Chief Justice of California Tani G. Cantil-Sakauye has cautioned that efforts to split the State Bar into a regulatory board and a separate trade association for attorneys should not be rushed. She also expressed a desire for the state Supreme Court to have a say about any plan calling for de-unification of the bar, which is an administrative arm of the court.

Read the whole story at Daily Journal (subscription required)

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Justice Department Wins Appeals Ruling on Deferred Prosecution Agreements

Posted By Administration, Wednesday, April 6, 2016

Federal judges have no authority to “second-guess” the discretion of federal prosecutors to cut deals with companies under criminal investigation, a federal appeals court ruled on Tuesday.

Read the whole story at The Wall Street Journal

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F.B.I. Lawyer Won’t Say if Data From Unlocked iPhone Is Useful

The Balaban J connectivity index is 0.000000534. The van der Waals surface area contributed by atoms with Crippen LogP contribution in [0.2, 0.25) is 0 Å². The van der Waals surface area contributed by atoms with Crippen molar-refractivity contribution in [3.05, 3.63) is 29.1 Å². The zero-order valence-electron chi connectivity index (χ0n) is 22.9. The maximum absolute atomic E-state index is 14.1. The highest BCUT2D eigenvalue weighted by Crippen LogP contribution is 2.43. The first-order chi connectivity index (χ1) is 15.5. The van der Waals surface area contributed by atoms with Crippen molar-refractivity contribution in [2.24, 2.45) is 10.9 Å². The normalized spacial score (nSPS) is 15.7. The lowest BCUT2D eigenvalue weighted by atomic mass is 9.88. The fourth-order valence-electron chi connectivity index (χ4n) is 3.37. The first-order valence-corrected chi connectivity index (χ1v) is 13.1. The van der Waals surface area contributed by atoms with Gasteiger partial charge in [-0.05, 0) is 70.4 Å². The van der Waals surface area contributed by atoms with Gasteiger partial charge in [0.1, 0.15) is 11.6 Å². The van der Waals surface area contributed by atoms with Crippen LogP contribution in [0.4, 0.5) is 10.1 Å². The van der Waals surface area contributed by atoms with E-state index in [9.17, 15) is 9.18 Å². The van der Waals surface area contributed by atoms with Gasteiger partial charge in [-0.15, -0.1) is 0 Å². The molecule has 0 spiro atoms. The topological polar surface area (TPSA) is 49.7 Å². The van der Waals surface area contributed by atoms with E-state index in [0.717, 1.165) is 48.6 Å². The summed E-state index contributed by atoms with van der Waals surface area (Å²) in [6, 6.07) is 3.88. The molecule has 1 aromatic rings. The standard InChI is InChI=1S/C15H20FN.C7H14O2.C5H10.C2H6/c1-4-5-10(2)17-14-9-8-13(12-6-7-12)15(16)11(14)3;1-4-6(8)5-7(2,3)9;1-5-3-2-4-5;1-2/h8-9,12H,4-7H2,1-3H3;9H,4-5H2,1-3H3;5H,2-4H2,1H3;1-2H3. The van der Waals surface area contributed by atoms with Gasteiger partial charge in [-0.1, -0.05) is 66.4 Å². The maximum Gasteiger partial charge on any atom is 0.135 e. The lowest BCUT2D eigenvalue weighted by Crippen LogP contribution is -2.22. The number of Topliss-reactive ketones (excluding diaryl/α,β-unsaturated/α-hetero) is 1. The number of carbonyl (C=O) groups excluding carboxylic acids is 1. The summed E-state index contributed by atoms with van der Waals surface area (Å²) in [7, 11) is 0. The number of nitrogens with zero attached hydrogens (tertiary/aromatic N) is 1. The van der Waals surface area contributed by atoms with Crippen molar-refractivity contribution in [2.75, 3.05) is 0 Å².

Posted By Administration, Wednesday, April 6, 2016

The epic fight between the F.B.I. and Apple over a locked iPhone is now over, but a central question in the case has remained unanswered: What secrets did the phone, used by one of the attackers in the San Bernardino, Calif., rampage, actually hold?

The question has persisted with all the anticipation of Geraldo Rivera’s ill-fated unlocking of Al Capone’s secret vault on live television 30 years ago — which produced only a few empty liquor bottles and a stop sign.

On Tuesday, the F.B.I.’s top lawyer shed a bit more light on the question, a week after the Justice Department announced that it hadgotten into the iPhone without Apple’s help. The lawyer, James A. Baker, the bureau’s general counsel, told an audience of privacy professionals in Washington that the F.B.I. had extracted data and was putting it to use.